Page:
Many of you are well aware of the joys and perils of growing up with a brother or sister. They can be our best friends, that companion and confidante to help us navigate the wide world of adolescence. But as anyone with a sibling knows, that love can temporarily transform into annoyance, or dare I say a moment of hate. Siblings know us too well. They know what buttons to push: how to make us go from annoyed to furious in a split second. They know how to play the game, to get under our skin.
The internet turns many into that annoying, button-pushing sibling. The brother who pokes and prods until you blow up and then runs to mom to get you in trouble. You don’t have to spend too much time on Twitter, Facebook, or Instagram to see this occur. Look at the comments on any post or tweet. They tend to be a quick descent into intentional annoyance, trying to inflame or provoke. Just like your little brother or sister growing up, the poster or commenter gets a thrill out of the provocation. And if you respond, or show any hint of contempt or anger, the provocateur gets a hit of feel-good neurochemicals, prompting them to poke and prod more. Your sibling takes it as a sign to keep pushing. The internet trolls see the same signal.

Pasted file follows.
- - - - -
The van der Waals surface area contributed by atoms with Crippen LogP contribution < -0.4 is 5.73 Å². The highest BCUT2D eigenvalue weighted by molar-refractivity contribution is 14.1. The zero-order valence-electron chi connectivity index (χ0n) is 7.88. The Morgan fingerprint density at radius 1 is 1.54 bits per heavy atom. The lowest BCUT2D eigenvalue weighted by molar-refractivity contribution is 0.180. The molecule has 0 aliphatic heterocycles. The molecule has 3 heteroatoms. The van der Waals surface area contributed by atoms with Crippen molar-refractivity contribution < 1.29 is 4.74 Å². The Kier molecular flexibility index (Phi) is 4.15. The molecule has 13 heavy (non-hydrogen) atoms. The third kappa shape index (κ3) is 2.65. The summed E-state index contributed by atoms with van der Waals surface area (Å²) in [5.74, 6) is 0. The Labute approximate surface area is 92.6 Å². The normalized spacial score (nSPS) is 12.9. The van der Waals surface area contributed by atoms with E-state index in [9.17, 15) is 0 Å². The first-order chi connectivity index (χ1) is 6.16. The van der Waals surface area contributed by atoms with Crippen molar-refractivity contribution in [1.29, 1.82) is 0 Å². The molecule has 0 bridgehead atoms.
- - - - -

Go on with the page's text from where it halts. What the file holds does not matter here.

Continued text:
That’s why I try to subscribe to what I call the sibling theory of responding on the internet. Growing up, my brother was the type who would poke and prod, to try to get a rise out of me. If I responded and showed anger, he’d see it as a sign to keep going, that he was on the right track. If I ignored him or just walked away, he’d initially amplify his attempts, before eventually giving up. The same rule applies to the world of the internet. If I see someone acting like an annoying sibling, poking and prodding instead of engaging in a good faith argument or dialogue, they get ignored.
The internet turns a large portion of people into that annoying brother or sister, unfortunately minus the loving qualities. It transforms adults into fulfilling their childhood role of annoying provocateur. It is easy to understand why: Just like that sibling was craving some sort of attention or to get you in trouble with your parents so that they could get approval or even just to quell a period of boredom, outrage on the internet does the same.
To deal with the online world, I give people the benefit of the doubt on their initial comment or ask. But once they show that they’re an annoying brother or sister, they’ve lost their privilege. It is then time to let them scream as much as they want, without the validating return. Let them cry it out. Maybe they’ll learn.
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